Indeed, Moscow, it seems, is determined to arrange the new geopolitical disposition inside Libya and calculates that Turkey will not stand in its way, especially if its position in Tripolitania is rendered permanent. That is a concession that Mr Putin seems prepared to make, especially as General Haftar has failed to realise his objective of reuniting Libya under his control. The general appears to have seriously overplayed his hand, with his diplomatic intransigence and his lack of military success. In addition, he has alienated opinion in Cyrenaica by his militia coalition’s heavy-handed administration of the towns that it controls there and by the fact that, despite his claim to oppose moderate political Islam, his major militia support comes from Salafist Madakhla forces which now act as local police in Eastern Libya. Russia has turned, instead, to the parliamentary speaker in Tobruk, Aguila Saleh, as a more acceptable local partner whilst rumblings within the coalition begin, calling for General Haftar’s removal from power.
What of the other powers with an interest in what happens in Libya? Libya’s neighbours, Algeria and Tunisia, are primarily concerned over Libya as a hotbed of extremist violence. Tunisia, however, is more sympathetic towards Qatar’s and Turkey’s ambitions in Tripolitania, even though that has now generated a domestic spat between the moderate Islamist parliamentary speaker, Rachid Ghannouchi and the country’s austere president, Kais Sa’id who feels marginalised and ignored by direct telephone calls between the GNA premier and the Tunisian parliamentary speaker. Algeria, despite its domestic problems, has for the first time begun to contemplate its army intervening outside its national boundaries to defend the security of the state particularly against extremist spill-overs from Libya or Mali.
Europe and the West
Europe, to a large extent, seems to have abandoned its traditional position over Libya as part of its own Mediterranean world during the past decade, except for its concerns over migration – a dominant Italian concern – and extremist spill-over too, although France and Turkey have clashed over Turkey’s recent delivery of arms supplies for Tripoli by sea. The United States, as it has elsewhere in the region excerpt for the Levant and the Gulf, has been winding down its interests in the Mediterranean and has largely let the new geopolitical agenda there emerge by default. The Southern Mediterranean, in short, is slowly becoming a Russian and Turkish lake.
Perhaps the most surprising absentee from any discussion over Libya’s future has been NATO. It is, after all, the primary security vehicle for American and European interests in the Mediterranean, as well as in Eastern Europe and it has, in the past – in 2011 for example – played a key role in determining Libya’s future. Turkey is, however, despite its recent disagreements with the West, still formally an important NATO member-state, so that the organisation has been loath to become involved, even as evidence of Russian interest in Cyrenaica has mounted in recent months. It has also been undermined by disputes amongst its European members over what should be done about Libya and by American disinterest and irritation at European neglect of ‘burden-sharing’.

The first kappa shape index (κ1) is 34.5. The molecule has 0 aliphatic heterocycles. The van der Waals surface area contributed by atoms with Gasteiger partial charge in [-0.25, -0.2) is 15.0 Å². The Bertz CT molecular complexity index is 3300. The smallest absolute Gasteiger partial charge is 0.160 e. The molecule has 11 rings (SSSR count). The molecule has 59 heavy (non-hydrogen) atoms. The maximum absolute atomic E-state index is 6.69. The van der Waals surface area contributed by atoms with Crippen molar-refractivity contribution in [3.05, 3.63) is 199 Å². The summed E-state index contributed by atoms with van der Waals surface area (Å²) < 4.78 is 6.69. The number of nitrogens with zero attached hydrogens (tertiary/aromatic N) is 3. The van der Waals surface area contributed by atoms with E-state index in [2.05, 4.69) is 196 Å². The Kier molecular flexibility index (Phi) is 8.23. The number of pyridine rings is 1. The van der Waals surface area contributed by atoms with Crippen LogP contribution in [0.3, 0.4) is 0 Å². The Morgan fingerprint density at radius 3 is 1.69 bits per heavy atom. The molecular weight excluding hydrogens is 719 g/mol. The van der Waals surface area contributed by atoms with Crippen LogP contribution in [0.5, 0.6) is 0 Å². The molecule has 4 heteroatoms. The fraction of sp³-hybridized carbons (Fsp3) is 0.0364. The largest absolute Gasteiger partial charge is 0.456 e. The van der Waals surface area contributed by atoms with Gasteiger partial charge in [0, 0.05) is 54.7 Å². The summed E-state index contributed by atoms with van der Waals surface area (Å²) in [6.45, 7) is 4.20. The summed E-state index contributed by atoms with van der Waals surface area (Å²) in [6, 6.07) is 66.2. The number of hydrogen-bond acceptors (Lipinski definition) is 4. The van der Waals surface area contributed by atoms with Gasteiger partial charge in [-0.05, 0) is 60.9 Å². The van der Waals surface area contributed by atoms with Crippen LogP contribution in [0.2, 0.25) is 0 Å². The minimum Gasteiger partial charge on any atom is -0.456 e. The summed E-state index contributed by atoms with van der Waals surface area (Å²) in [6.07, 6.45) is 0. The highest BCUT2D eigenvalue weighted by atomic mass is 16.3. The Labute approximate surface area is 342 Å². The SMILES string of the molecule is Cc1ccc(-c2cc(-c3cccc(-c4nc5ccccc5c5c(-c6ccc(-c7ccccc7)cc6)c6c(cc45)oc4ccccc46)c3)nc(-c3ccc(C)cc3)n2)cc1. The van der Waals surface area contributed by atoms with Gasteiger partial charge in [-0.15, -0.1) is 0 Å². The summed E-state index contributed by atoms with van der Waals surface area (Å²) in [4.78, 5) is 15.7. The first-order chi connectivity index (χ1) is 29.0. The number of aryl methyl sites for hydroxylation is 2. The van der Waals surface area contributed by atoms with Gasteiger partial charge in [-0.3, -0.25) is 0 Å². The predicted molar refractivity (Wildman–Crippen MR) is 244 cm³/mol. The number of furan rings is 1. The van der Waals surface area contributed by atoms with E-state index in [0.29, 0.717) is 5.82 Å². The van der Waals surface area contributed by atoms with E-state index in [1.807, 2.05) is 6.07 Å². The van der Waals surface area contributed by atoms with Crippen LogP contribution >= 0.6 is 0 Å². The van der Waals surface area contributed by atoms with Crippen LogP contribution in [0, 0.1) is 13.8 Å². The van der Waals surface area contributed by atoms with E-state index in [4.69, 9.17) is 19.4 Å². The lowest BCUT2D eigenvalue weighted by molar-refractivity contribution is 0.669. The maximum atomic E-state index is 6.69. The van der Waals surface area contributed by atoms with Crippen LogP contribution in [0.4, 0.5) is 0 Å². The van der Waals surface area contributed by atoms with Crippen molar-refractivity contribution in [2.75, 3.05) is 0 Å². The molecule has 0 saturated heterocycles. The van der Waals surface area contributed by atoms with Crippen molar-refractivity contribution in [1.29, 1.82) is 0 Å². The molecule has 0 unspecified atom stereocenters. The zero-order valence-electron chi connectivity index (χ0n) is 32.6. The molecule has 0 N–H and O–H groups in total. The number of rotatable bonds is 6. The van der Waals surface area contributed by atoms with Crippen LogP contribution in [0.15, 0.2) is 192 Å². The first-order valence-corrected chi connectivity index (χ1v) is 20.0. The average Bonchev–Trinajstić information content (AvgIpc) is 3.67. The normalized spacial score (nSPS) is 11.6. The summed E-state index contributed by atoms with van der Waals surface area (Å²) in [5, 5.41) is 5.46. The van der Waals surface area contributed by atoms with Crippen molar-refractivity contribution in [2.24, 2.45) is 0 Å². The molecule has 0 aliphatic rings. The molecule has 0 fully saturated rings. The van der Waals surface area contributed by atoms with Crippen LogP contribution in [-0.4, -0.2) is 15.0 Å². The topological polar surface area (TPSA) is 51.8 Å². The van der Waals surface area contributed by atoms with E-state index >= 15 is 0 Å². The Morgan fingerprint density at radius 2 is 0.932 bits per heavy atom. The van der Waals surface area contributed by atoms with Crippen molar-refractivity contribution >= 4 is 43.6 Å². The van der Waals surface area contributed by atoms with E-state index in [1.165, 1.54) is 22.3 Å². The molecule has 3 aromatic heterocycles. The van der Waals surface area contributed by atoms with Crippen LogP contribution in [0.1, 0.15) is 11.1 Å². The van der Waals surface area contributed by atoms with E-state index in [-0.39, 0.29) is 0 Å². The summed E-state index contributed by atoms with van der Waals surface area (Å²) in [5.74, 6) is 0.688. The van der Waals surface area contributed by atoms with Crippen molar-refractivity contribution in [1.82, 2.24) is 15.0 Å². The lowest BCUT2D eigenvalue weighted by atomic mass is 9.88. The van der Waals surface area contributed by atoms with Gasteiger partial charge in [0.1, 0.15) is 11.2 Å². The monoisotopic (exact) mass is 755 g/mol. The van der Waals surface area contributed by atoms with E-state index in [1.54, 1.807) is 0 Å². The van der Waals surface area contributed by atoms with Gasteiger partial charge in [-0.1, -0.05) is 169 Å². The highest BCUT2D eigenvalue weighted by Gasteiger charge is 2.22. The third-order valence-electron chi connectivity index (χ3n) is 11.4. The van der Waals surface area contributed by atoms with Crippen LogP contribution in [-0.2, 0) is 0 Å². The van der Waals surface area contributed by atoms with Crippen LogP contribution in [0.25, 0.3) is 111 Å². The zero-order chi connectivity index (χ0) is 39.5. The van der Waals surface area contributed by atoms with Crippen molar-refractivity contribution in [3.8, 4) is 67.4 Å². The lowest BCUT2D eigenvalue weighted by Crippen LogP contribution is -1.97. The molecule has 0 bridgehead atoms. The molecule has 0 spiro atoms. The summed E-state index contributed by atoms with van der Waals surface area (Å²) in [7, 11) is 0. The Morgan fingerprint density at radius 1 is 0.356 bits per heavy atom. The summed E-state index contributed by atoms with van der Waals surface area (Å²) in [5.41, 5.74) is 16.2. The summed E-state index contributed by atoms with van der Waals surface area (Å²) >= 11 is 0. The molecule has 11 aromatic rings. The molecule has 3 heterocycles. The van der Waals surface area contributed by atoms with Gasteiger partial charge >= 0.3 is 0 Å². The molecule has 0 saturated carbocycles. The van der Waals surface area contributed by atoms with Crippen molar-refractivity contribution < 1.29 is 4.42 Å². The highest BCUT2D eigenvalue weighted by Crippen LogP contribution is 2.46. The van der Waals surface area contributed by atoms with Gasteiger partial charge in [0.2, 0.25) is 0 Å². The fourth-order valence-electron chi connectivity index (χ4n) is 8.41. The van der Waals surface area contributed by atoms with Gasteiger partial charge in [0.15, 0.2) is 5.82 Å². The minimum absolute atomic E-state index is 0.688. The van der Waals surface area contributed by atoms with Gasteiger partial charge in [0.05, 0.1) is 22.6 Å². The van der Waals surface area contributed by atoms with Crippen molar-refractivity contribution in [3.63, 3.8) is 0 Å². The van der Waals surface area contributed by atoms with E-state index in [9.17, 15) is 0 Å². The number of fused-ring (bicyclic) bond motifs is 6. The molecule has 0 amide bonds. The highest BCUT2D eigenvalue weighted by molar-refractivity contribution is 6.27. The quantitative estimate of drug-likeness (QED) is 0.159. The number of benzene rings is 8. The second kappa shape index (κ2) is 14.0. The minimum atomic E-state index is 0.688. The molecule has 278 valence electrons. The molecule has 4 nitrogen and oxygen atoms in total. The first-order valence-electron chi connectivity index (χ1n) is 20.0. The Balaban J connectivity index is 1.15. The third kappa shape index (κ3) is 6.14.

Now, however, the NATO Secretary-General, Jens Stoltenberg, has argued that NATO should adopt a more ‘political agenda’ and has spoken out favour of supporting the United Nations arms embargo on Libya and the Wifaq government in Tripoli. That makes it difficult to openly criticise Turkey for its support to Libya’s internationally-recognised government there! In addition, there is the risk of potential conflict between NATO member-states as a result – as recently occurred between Turkey and France over the control of shipping bringing arms supplies to Libya. Yet NATO, in short, is going to have to adopt a formal response to Turkey and Russia’s interventions, especially in view of General Haftar’s forces’ retreat from Sabratha and the alleged discovery of the mass graves of their victims there.
However, one new American interest has emerged in the wake of General Haftar’s withdrawal from the Tunisia border which may alleviate these concerns. At the end of June, GNA Premier Iyad Serraj received a visit from representatives of the Pentagon’s AFRICOM regional command. AFRICOM, which has a primary interest in extremist violence in Africa, particularly West and Central Africa, has long been looking for a forward base within the region. Algeria has refused; Morocco cannot house it instead, given Algerian antagonism over the Western Sahara; Tunisia needs to preserve its independence from too direct an engagement with Western powers; and Egypt would be too vulnerable to all the pressures of the Middle East. Libya, however, even if divided, could be an ideal alternative, particularly under Turkish aegis – and Mr Erdogan has been careful to preserve his links with President Trump in recent years. Perhaps, finally, Libya’s ultimate vocation has now emerged, alongside profound changes in the geopolitical situation in the Southern Mediterranean!
Joffé G. (2015), “The impact of the war on Libya,” in Henricksen D. and Larssen A.K. (2015)(eds), Political rationale and international consequences of the war in Libya, Oxford University Press (Oxford); 287-304
Joffé G. (2019), “Can Libya survive as a single state?” L’Année du Maghreb, 21 (November 2019)
Joffé G. (2020), “Commentary: COVID and North Africa,” Journal of North African Studies, 25 (4); 518-526
UNSMIL (2020), “Berlin international conference on Libya” (January 19, 2020)
 Egypt, Cyprus, Greece, Israel, Italy, Jordan and the Palestinian Authority – both Lebanon (because it does not recognise Israel) and Turkey (because nobody except Turkey recognises Northern Cyprus) have been excluded from the grouping despite Lebanon’s own claim to gas deposits under the Mediterranean and Northern Cyprus’s separate claim to its own territorial waters and exclusive economic zone.
 UNCLOS-III – United Nations Law-of-the-Sea Conference No: 3, signed in 1994